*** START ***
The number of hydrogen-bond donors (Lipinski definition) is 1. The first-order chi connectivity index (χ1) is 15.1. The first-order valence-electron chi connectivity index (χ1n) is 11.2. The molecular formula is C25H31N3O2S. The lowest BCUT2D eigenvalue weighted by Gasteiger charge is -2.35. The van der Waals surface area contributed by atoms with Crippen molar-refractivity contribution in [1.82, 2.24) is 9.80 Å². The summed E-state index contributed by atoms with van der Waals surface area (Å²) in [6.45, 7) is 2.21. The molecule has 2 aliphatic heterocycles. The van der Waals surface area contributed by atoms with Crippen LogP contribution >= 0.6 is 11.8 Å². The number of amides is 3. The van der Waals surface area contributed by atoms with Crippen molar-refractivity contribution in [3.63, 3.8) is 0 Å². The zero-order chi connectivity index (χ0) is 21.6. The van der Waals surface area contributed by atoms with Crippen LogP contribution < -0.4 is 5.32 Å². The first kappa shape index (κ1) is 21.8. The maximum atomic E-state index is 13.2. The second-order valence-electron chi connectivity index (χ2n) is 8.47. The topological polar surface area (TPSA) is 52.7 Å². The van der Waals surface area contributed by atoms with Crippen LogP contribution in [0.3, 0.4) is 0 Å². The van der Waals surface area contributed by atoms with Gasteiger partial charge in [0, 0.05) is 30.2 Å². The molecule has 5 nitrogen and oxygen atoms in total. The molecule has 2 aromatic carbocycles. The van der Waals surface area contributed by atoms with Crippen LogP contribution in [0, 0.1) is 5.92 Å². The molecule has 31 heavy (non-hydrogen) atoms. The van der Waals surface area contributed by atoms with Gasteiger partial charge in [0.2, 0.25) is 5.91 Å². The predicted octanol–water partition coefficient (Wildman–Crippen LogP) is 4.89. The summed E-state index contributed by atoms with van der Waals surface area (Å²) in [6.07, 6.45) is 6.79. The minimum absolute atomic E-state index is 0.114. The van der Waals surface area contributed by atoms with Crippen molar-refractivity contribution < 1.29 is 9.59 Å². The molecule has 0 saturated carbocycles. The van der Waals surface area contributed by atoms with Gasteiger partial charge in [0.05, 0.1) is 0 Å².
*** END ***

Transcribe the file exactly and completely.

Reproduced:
The number of hydrogen-bond donors (Lipinski definition) is 1. The first-order chi connectivity index (χ1) is 15.1. The first-order valence-electron chi connectivity index (χ1n) is 11.2. The molecular formula is C25H31N3O2S. The lowest BCUT2D eigenvalue weighted by Gasteiger charge is -2.35. The van der Waals surface area contributed by atoms with Crippen molar-refractivity contribution in [1.82, 2.24) is 9.80 Å². The summed E-state index contributed by atoms with van der Waals surface area (Å²) in [6.45, 7) is 2.21. The molecule has 2 aliphatic heterocycles. The van der Waals surface area contributed by atoms with Crippen LogP contribution >= 0.6 is 11.8 Å². The number of amides is 3. The van der Waals surface area contributed by atoms with Crippen molar-refractivity contribution in [3.63, 3.8) is 0 Å². The zero-order chi connectivity index (χ0) is 21.6. The van der Waals surface area contributed by atoms with Crippen LogP contribution < -0.4 is 5.32 Å². The first kappa shape index (κ1) is 21.8. The maximum atomic E-state index is 13.2. The second-order valence-electron chi connectivity index (χ2n) is 8.47. The topological polar surface area (TPSA) is 52.7 Å². The van der Waals surface area contributed by atoms with Crippen LogP contribution in [0.3, 0.4) is 0 Å². The van der Waals surface area contributed by atoms with Gasteiger partial charge in [0, 0.05) is 30.2 Å². The molecule has 5 nitrogen and oxygen atoms in total. The molecule has 2 aromatic carbocycles. The van der Waals surface area contributed by atoms with Crippen LogP contribution in [0, 0.1) is 5.92 Å². The molecule has 31 heavy (non-hydrogen) atoms. The van der Waals surface area contributed by atoms with Gasteiger partial charge in [0.2, 0.25) is 5.91 Å². The predicted octanol–water partition coefficient (Wildman–Crippen LogP) is 4.89. The summed E-state index contributed by atoms with van der Waals surface area (Å²) in [6.07, 6.45) is 6.79. The minimum absolute atomic E-state index is 0.114. The van der Waals surface area contributed by atoms with Crippen molar-refractivity contribution < 1.29 is 9.59 Å². The molecule has 0 saturated carbocycles. The van der Waals surface area contributed by atoms with Gasteiger partial charge in [0.05, 0.1) is 0 Å².